Our fight or flight response evolved for a purpose: to shut down systems (like digestion and reproduction) not essential for escaping danger and shift our energy to increase hormones like adrenaline and increase blood supply to the big muscles, essentially to help us run faster and fight harder to escape danger. The healthy pattern is to return our nervous system to rest and digest mode after the temporary dangerous event or encounter has ended.
Yet in our current culture it is common to be living in a partial state of fight or flight all. of. the. time. High amounts of mental stress, poor eating habits and lack of sleep keep our stress hormones elevated, decrease the function of our digestive and reproductive systems, and maintain our muscles in a state of chronic tension. The psoas, with its many attachment points along the spine, and its relationship to the lumbar plexus as well as our startle response, is a major mover of our central nervous system and is intimately connected with our emotional state. When we are living in a state of chronic stress our psoas becomes exhausted, along with our adrenal system.
In light of everything above, who doesn’t have something going on with their psoas? Somatic educator Liz Koch, one of the psoas muscle’s biggest advocates, refers to the psoas as “The Messenger of the Midline.” She encourages us not to go out and stretch, trigger point or palpate the psoas directly because the psoas is not the problem. It is just the messenger communicating that something else is out of balance within our system. It is exhausted.
So what to do instead? As I promised to my psoas in My Ode to the Psoas, one of the greatest gifts you can give your psoas is a frequent practice of Constructive Rest.
Constructive rest is a position that allows gravity to release tension out of your psoas. This might seem boring but practicing resting like this can do wonders for allowing the psoas to let go of any chronic holding pattern. It can help alleviate back and pelvic pain, as well as stress and anxiety, and just create a pause in our busy day to allow our whole system to reset.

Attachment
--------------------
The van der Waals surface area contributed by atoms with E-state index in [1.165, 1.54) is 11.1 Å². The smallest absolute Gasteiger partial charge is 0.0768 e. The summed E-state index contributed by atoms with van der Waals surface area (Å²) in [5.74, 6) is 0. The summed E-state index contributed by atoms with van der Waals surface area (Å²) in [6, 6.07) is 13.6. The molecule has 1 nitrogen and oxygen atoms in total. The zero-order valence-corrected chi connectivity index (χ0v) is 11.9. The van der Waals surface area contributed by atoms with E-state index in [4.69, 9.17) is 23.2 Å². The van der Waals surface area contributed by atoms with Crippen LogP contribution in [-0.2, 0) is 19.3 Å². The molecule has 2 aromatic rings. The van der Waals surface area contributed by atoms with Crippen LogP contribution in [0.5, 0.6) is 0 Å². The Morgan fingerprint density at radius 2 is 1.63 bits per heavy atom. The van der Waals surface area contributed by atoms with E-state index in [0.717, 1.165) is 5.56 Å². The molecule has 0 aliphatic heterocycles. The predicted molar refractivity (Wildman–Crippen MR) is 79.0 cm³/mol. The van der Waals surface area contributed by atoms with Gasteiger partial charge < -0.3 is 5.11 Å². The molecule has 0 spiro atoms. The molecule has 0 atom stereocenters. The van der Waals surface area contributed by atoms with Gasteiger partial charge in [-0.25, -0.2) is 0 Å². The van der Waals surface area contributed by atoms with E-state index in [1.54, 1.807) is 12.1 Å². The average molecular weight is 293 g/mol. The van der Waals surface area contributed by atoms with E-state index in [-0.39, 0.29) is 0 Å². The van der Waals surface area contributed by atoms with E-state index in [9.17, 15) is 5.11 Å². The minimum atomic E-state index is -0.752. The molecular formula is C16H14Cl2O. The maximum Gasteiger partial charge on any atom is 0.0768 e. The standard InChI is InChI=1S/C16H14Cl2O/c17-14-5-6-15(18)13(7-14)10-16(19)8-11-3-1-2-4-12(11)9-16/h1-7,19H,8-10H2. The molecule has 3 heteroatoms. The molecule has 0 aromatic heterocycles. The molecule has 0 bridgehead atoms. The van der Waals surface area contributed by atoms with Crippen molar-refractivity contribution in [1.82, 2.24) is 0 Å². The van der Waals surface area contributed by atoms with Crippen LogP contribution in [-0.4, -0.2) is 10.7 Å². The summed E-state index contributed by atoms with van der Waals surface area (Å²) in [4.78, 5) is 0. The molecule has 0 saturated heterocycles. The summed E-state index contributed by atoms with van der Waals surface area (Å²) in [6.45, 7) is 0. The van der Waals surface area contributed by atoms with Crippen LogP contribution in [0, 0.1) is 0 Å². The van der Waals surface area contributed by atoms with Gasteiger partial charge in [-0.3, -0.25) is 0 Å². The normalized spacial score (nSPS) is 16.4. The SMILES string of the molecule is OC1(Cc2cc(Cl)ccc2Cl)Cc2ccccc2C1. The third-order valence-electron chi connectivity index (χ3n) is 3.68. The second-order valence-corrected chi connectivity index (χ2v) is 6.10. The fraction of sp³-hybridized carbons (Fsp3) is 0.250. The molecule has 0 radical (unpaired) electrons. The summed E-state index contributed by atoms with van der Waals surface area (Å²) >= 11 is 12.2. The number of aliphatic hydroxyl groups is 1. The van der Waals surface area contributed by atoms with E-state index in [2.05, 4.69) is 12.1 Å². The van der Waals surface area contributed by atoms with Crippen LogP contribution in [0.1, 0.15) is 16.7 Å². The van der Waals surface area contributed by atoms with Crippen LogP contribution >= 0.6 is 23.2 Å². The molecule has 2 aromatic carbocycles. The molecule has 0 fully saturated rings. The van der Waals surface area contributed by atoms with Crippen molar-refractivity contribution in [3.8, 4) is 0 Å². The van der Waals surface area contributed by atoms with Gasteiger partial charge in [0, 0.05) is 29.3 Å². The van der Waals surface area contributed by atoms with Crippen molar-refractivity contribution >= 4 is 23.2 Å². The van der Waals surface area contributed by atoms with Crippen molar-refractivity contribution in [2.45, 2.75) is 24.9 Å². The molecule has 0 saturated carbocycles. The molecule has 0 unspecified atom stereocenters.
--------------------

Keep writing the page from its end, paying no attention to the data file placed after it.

How to practice: Find a safe and quiet space to practice where you are warm and will not be interrupted. Lie on your back over a yoga mat or folded blanket. Bend your knees and place your feet on the floor. Knees should be about a 45-degree angle. Your feet should be parallel about hip distance apart. You want to have your head in line with your body with your neck in a neutral curve (chin is neither up nor down). Just allow your bones to rest. You are not forcing your spine to the floor or intentionally tilting your pelvis. You want your arms at your sides or resting on top of your pelvis as taking them overhead changes he relationship of the ribs and spinal curves and doesn’t allow the magic of the position to unfold. You can have your eyes closed or open but keep them soft and not focused on anything outside of yourself.
Rest here for 10-20 mintues. As the psoas relaxes the spine may unfold and you may feel different parts of your spine come into contact with the floor.
Try this out for a few days and notice what you experience. Feel free to message me to let me know what shows up for you!
If you’d like to learn more about how to work with your psoas, check out my updated Psoas Workshop on Saturday February 24th. If you want to experience the magic of Restorative Yoga to help reset your nevous system, check out my Restorative Yoga Workshop: The Art & Science of Relaxation on February 25th. Come to both and experience a weekend of powerful practices to nourish your psoas, create new movement awareness, and regulate your nervous system!